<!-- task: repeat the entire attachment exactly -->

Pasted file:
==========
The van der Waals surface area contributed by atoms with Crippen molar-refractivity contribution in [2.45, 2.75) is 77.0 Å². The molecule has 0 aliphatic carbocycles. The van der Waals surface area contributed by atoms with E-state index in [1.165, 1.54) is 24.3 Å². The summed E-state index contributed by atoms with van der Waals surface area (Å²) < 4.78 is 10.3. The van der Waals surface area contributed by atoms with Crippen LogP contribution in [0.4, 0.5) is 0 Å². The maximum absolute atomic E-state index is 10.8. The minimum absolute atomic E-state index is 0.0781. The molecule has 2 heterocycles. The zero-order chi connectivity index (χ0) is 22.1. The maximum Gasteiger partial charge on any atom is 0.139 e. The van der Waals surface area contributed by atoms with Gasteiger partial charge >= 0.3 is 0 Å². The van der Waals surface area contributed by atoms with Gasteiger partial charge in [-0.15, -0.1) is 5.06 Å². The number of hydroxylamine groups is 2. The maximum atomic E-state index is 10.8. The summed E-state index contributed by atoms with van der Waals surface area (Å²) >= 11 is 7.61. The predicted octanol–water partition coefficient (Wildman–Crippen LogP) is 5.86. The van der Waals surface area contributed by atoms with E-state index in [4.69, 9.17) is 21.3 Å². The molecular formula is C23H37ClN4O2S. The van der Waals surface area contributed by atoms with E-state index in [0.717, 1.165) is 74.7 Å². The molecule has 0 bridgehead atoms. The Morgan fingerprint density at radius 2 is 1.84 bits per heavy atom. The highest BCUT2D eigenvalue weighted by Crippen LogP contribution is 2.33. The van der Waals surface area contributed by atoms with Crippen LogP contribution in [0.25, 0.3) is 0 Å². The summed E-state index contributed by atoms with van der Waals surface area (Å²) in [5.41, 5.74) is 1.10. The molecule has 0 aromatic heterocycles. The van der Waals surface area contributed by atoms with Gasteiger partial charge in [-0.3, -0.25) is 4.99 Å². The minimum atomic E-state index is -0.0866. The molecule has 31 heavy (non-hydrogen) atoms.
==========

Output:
The van der Waals surface area contributed by atoms with Crippen molar-refractivity contribution in [2.45, 2.75) is 77.0 Å². The molecule has 0 aliphatic carbocycles. The van der Waals surface area contributed by atoms with E-state index in [1.165, 1.54) is 24.3 Å². The summed E-state index contributed by atoms with van der Waals surface area (Å²) < 4.78 is 10.3. The van der Waals surface area contributed by atoms with Crippen LogP contribution in [0.4, 0.5) is 0 Å². The maximum absolute atomic E-state index is 10.8. The minimum absolute atomic E-state index is 0.0781. The molecule has 2 heterocycles. The zero-order chi connectivity index (χ0) is 22.1. The maximum Gasteiger partial charge on any atom is 0.139 e. The van der Waals surface area contributed by atoms with Gasteiger partial charge >= 0.3 is 0 Å². The van der Waals surface area contributed by atoms with Gasteiger partial charge in [-0.15, -0.1) is 5.06 Å². The number of hydroxylamine groups is 2. The maximum atomic E-state index is 10.8. The summed E-state index contributed by atoms with van der Waals surface area (Å²) >= 11 is 7.61. The predicted octanol–water partition coefficient (Wildman–Crippen LogP) is 5.86. The van der Waals surface area contributed by atoms with E-state index in [4.69, 9.17) is 21.3 Å². The molecular formula is C23H37ClN4O2S. The van der Waals surface area contributed by atoms with E-state index in [0.717, 1.165) is 74.7 Å². The molecule has 0 bridgehead atoms. The Morgan fingerprint density at radius 2 is 1.84 bits per heavy atom. The highest BCUT2D eigenvalue weighted by Crippen LogP contribution is 2.33. The van der Waals surface area contributed by atoms with Crippen LogP contribution in [0.25, 0.3) is 0 Å². The summed E-state index contributed by atoms with van der Waals surface area (Å²) in [5.41, 5.74) is 1.10. The molecule has 0 aromatic heterocycles. The van der Waals surface area contributed by atoms with Gasteiger partial charge in [-0.3, -0.25) is 4.99 Å². The minimum atomic E-state index is -0.0866. The molecule has 31 heavy (non-hydrogen) atoms.